The United States has enacted visa restrictions for individuals implicated in the misuse of spyware technology

Authorities in the United States have announced visa restrictions for individuals involved in the misuse of commercial spyware.

According to a statement from Secretary of State Antony Blinken, the State Department is implementing a new visa policy to allow the imposition of visa restrictions on those engaged in such activities.

The Biden administration has taken several measures to address the misuse of commercial spyware. Last year, an executive order was signed banning federal agencies from using commercial spyware that poses risks to US national security or foreign policy interests.

The United States remains concerned about the increasing misuse of commercial spyware globally, which is used to facilitate repression, curb the free flow of information, and perpetrate human rights abuses. This misuse threatens privacy, freedom of expression, peaceful assembly, and association.

According to Secretary Blinken, such targeting has been linked to arbitrary detentions, forced disappearances, and extrajudicial killings in the most severe cases.

The US Department emphasized that the misuse of these tools poses a security and counterintelligence threat to US personnel. It reiterated the US commitment to human rights and fundamental freedoms and pledged to promote accountability for those involved in the misuse of commercial spyware.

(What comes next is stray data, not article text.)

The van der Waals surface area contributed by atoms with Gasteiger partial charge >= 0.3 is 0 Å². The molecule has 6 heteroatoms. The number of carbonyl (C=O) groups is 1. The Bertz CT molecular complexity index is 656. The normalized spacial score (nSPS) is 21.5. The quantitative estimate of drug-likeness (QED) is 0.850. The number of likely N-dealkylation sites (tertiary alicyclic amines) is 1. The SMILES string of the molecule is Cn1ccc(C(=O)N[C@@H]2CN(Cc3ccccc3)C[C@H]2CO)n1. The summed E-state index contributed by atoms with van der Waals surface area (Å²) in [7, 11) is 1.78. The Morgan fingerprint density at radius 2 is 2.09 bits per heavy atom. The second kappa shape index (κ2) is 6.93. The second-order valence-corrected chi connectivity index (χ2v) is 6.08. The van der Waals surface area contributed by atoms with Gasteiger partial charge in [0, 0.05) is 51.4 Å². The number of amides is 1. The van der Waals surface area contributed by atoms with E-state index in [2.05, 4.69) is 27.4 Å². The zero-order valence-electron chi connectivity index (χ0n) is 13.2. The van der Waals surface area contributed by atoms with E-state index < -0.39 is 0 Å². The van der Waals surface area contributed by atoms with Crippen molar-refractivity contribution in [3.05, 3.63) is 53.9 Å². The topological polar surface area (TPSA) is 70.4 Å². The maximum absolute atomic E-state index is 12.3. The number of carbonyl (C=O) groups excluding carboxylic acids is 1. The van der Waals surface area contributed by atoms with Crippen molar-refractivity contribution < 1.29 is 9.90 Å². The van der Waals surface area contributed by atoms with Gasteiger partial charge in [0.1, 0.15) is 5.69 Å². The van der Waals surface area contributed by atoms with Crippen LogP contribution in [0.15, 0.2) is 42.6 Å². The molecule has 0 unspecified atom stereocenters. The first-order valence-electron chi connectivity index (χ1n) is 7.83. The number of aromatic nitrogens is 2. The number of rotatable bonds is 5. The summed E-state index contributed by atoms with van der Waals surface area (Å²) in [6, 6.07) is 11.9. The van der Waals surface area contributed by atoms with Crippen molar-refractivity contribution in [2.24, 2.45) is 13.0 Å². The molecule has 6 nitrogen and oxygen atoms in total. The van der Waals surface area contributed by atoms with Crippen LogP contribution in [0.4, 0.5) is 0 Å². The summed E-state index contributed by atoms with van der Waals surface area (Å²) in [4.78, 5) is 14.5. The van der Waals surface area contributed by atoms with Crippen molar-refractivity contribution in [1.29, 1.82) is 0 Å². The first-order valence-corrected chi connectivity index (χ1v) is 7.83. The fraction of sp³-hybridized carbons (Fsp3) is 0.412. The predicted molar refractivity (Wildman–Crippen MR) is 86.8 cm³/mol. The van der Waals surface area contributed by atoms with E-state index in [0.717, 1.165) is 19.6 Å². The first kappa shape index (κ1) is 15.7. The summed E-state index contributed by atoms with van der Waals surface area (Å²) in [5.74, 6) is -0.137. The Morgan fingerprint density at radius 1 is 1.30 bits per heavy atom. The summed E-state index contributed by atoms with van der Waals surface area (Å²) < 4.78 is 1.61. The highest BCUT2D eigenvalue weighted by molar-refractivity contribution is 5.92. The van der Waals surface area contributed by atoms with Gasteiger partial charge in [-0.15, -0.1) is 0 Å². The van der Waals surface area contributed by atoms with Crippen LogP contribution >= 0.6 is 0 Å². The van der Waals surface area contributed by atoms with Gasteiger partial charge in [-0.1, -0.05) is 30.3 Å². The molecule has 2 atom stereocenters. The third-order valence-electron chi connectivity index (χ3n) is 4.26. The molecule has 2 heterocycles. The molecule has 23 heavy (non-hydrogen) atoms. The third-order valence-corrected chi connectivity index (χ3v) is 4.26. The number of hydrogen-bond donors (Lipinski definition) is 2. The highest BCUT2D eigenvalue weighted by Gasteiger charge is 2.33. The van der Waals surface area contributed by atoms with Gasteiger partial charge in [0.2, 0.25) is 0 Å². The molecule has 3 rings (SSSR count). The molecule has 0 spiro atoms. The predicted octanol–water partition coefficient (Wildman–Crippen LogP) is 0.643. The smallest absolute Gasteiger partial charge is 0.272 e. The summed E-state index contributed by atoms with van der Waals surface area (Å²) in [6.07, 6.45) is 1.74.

The widespread use of commercial spyware has raised concerns among US authorities. Technologies developed by companies like NSO Group, Intellexa, and Cytrox have been implicated in human rights abuses worldwide, according to a report from Cyberscoop.

A senior administration official revealed that at least 50 US government employees are targeted by such espionage tools worldwide.

Recently, Human Rights Watch reported that two of its employees in Jordan were targeted by Pegasus, a surveillance tool sold by Israel’s NSO Group.

The extensive targeting of numerous activists and journalists based in Jordan serves as a stark reminder of the urgent need to protect digital rights and privacy. Governments will continue to abuse surveillance technology until global norms and regulations are established to safeguard human rights in the digital age.

According to Lama Fakih, Middle East and North Africa director at Human Rights Watch, the targeting, which violates the right to privacy, began in October 2022 and briefly succeeded in infecting one of their mobile phones.

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